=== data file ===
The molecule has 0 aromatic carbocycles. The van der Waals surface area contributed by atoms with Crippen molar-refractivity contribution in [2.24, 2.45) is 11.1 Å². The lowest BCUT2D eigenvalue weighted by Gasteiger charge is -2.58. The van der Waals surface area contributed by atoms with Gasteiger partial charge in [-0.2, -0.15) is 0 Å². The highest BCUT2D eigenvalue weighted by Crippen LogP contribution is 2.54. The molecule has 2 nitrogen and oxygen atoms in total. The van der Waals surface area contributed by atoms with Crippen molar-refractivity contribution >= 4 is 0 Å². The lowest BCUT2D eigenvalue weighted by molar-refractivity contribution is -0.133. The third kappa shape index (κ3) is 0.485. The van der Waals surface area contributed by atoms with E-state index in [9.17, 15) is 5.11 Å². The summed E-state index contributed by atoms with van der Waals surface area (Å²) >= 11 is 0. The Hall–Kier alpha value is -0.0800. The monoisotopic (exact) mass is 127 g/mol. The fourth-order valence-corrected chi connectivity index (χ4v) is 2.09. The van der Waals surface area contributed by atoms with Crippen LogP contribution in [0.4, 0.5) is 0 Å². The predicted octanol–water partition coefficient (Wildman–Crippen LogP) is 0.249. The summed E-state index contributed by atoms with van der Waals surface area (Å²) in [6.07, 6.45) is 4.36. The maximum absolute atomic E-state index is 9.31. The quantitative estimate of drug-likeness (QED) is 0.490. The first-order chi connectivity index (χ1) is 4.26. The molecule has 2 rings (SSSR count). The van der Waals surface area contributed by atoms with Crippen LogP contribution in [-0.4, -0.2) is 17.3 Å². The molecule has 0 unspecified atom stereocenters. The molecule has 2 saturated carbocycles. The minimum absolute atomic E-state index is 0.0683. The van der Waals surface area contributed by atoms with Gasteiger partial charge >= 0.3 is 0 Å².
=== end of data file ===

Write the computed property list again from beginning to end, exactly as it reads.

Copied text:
The molecule has 0 aromatic carbocycles. The van der Waals surface area contributed by atoms with Crippen molar-refractivity contribution in [2.24, 2.45) is 11.1 Å². The lowest BCUT2D eigenvalue weighted by Gasteiger charge is -2.58. The van der Waals surface area contributed by atoms with Gasteiger partial charge in [-0.2, -0.15) is 0 Å². The highest BCUT2D eigenvalue weighted by Crippen LogP contribution is 2.54. The molecule has 2 nitrogen and oxygen atoms in total. The van der Waals surface area contributed by atoms with Crippen molar-refractivity contribution >= 4 is 0 Å². The lowest BCUT2D eigenvalue weighted by molar-refractivity contribution is -0.133. The third kappa shape index (κ3) is 0.485. The van der Waals surface area contributed by atoms with E-state index in [9.17, 15) is 5.11 Å². The summed E-state index contributed by atoms with van der Waals surface area (Å²) >= 11 is 0. The Hall–Kier alpha value is -0.0800. The monoisotopic (exact) mass is 127 g/mol. The fourth-order valence-corrected chi connectivity index (χ4v) is 2.09. The van der Waals surface area contributed by atoms with Crippen LogP contribution in [0.4, 0.5) is 0 Å². The predicted octanol–water partition coefficient (Wildman–Crippen LogP) is 0.249. The summed E-state index contributed by atoms with van der Waals surface area (Å²) in [6.07, 6.45) is 4.36. The maximum absolute atomic E-state index is 9.31. The quantitative estimate of drug-likeness (QED) is 0.490. The first-order chi connectivity index (χ1) is 4.26. The molecule has 2 rings (SSSR count). The van der Waals surface area contributed by atoms with Crippen LogP contribution in [-0.4, -0.2) is 17.3 Å². The molecule has 0 unspecified atom stereocenters. The molecule has 2 saturated carbocycles. The minimum absolute atomic E-state index is 0.0683. The van der Waals surface area contributed by atoms with Gasteiger partial charge >= 0.3 is 0 Å².